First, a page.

As the weather gets warmer and warmer, those of us shaving, plucking, or waxing unwanted hair are prone to making some mistakes when it comes to waxing. But to save us from a summer of red and rough skin, we asked dermatologists and estheticians to share the most common slips they see so we know how to do the opposite. Get all of their tips below.
6 common hair removal mistakes to avoid
1. Do not squeeze the skin while using tweezers
Lynn McKinley-Grant, MD, a board-certified dermatologist in Washington, DC, is not a fan of tweezers because there’s a lot of room for user error. If you’re going to pluck, she says you should make sure you’re holding the skin right next to the hair you want to pluck before pulling it out.
“The hair follicles go deep into the fat layer in your skin. So if you keep the skin taut, it creates a thinner space for the hair to come out as you move the fat out,” she says. This makes it easier to remove the entire hair and causes less damage to the skin, which can lead to scarring. “Improper tweezers can cause severe scarring. So better hair removal.”
2. Forgot to stop retinoids or alpha-hydroxy acids (AHAs) before waxing
But! If you’re going to wax, you’ll want to plan ahead. Ingredients like retinoids and AHAs help your skin get rid of dead cells so fresh skin can glow without a hitch. However, this makes the skin more sensitive and allows the wax strip to remove more than just hair.
“Retinoids reduce the thickness of the stratum corneum, the outermost layer of the skin,” explains Tiffany L. Clay, MD, a board-certified dermatologist in Atlanta. “If you lack some of these layers of protection, your skin can be damaged by the waxing process. You can get burned or the wax can tear part of the skin, leading to scarring.”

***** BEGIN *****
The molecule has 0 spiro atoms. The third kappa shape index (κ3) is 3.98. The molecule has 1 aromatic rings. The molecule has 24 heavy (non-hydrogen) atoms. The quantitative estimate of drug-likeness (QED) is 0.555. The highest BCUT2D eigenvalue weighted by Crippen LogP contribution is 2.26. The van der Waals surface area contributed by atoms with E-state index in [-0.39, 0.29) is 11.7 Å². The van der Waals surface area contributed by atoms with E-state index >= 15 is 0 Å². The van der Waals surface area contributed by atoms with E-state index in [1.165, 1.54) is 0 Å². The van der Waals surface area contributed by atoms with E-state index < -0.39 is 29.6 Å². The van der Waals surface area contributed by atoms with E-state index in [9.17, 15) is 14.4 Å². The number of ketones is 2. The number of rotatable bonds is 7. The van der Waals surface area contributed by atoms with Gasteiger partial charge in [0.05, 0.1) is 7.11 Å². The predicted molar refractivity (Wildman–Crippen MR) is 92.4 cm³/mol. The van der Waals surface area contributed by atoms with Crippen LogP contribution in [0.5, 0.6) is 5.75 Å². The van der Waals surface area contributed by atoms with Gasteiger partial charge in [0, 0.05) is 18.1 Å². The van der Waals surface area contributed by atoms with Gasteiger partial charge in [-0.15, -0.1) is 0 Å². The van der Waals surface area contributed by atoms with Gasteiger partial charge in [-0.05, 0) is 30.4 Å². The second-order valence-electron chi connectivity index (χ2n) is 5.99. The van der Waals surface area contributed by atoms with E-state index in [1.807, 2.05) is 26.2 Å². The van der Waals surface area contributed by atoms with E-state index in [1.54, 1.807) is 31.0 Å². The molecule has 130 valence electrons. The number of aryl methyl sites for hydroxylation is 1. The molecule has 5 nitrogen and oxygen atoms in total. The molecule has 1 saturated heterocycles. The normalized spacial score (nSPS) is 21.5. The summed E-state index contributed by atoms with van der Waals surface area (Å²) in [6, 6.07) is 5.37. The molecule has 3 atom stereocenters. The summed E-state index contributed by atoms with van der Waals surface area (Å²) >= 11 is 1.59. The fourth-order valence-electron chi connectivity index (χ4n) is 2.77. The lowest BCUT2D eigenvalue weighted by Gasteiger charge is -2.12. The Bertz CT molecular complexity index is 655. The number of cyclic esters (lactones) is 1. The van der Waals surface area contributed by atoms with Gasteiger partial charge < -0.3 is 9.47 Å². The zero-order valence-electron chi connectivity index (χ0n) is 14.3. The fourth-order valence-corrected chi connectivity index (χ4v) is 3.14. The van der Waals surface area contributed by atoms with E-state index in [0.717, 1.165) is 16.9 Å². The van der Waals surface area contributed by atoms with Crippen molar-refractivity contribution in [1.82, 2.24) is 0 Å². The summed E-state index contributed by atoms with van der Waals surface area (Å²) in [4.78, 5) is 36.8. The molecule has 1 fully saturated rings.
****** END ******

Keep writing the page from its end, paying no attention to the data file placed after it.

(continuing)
You can still use these ingredients if waxing as long as you stop using the retinoids seven days before your appointment and the AHA two to five days before your appointment.
3. Shave against the grain
Caren Campbell, MD, a board of trustees, says: “Although you’ll shave closer when shaving against the direction of hair growth, you’re better off shaving in the direction of hair growth to avoid razor bumps, burns, and reductions in hair loss. the possibility of ingrown hairs”. certified dermatologist in Northern California.
However, it is difficult to determine the direction of hair growth if you have curly hair. “For some patients with curly hair, you can determine the direction when the hair is wet and it is best to shave when the hair is wet,” says Dr. Campbell. “You can always cut your hair with scissors instead of shaving if you can’t tell.”
4. Wax hair in the wrong direction
Natalie Ismiel, branding expert and ambassador at Nad’s, explains: Just like shaving, you want to include the direction of hair growth in your hair removal equation. She says you should apply the wax in the direction of hair growth, then pull the strip or hard wax in the opposite direction for best results. “Make sure you keep the skin tight, then pull the wax out in the opposite direction, this ensures that the hair is lifted quickly and comfortably from the root,” she says.
5. Don’t change razor blades often
“Make sure you change the blade every few shaves (five shaves or so) because the duller the blade, the more likely it is to irritate your skin,” says Dr.
6. Skip the post-waxing moisturizer
After waxing, you want to soothe and comfort your skin. “While skin is still damp, applying a light moisturizer to the face or body cream can help lock in moisture,” says Dr. Campbell.
Watch our senior beauty editor learn all about at-home waxing: